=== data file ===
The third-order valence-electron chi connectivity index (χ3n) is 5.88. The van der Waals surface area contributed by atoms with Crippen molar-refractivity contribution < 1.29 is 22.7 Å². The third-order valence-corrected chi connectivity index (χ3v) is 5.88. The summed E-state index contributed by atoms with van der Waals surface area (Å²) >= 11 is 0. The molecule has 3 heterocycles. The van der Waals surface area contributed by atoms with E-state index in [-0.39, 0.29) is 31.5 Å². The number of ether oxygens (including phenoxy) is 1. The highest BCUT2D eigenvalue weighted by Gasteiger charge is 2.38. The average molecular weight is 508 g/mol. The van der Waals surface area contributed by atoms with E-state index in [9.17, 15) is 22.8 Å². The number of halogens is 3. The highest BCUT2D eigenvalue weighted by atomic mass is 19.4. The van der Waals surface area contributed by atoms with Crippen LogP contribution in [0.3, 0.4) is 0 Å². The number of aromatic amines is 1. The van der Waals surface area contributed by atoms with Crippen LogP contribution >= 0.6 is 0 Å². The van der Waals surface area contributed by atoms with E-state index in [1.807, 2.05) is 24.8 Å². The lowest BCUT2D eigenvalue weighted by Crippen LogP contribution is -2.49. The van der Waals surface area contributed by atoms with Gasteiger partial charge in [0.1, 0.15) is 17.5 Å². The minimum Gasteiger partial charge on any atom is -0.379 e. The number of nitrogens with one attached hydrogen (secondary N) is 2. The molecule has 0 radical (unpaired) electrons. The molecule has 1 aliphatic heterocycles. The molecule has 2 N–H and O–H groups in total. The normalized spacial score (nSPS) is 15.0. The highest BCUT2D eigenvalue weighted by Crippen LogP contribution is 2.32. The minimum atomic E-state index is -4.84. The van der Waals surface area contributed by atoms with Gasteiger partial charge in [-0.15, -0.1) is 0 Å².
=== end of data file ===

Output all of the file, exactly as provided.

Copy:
The third-order valence-electron chi connectivity index (χ3n) is 5.88. The van der Waals surface area contributed by atoms with Crippen molar-refractivity contribution < 1.29 is 22.7 Å². The third-order valence-corrected chi connectivity index (χ3v) is 5.88. The summed E-state index contributed by atoms with van der Waals surface area (Å²) >= 11 is 0. The molecule has 3 heterocycles. The van der Waals surface area contributed by atoms with E-state index in [-0.39, 0.29) is 31.5 Å². The number of ether oxygens (including phenoxy) is 1. The highest BCUT2D eigenvalue weighted by Gasteiger charge is 2.38. The average molecular weight is 508 g/mol. The van der Waals surface area contributed by atoms with E-state index in [9.17, 15) is 22.8 Å². The number of halogens is 3. The highest BCUT2D eigenvalue weighted by atomic mass is 19.4. The van der Waals surface area contributed by atoms with Crippen LogP contribution in [0.3, 0.4) is 0 Å². The number of aromatic amines is 1. The van der Waals surface area contributed by atoms with Crippen LogP contribution >= 0.6 is 0 Å². The van der Waals surface area contributed by atoms with E-state index in [1.807, 2.05) is 24.8 Å². The lowest BCUT2D eigenvalue weighted by Crippen LogP contribution is -2.49. The van der Waals surface area contributed by atoms with Gasteiger partial charge in [0.1, 0.15) is 17.5 Å². The minimum Gasteiger partial charge on any atom is -0.379 e. The number of nitrogens with one attached hydrogen (secondary N) is 2. The molecule has 0 radical (unpaired) electrons. The molecule has 1 aliphatic heterocycles. The molecule has 2 N–H and O–H groups in total. The normalized spacial score (nSPS) is 15.0. The highest BCUT2D eigenvalue weighted by Crippen LogP contribution is 2.32. The minimum atomic E-state index is -4.84. The van der Waals surface area contributed by atoms with Gasteiger partial charge in [-0.15, -0.1) is 0 Å².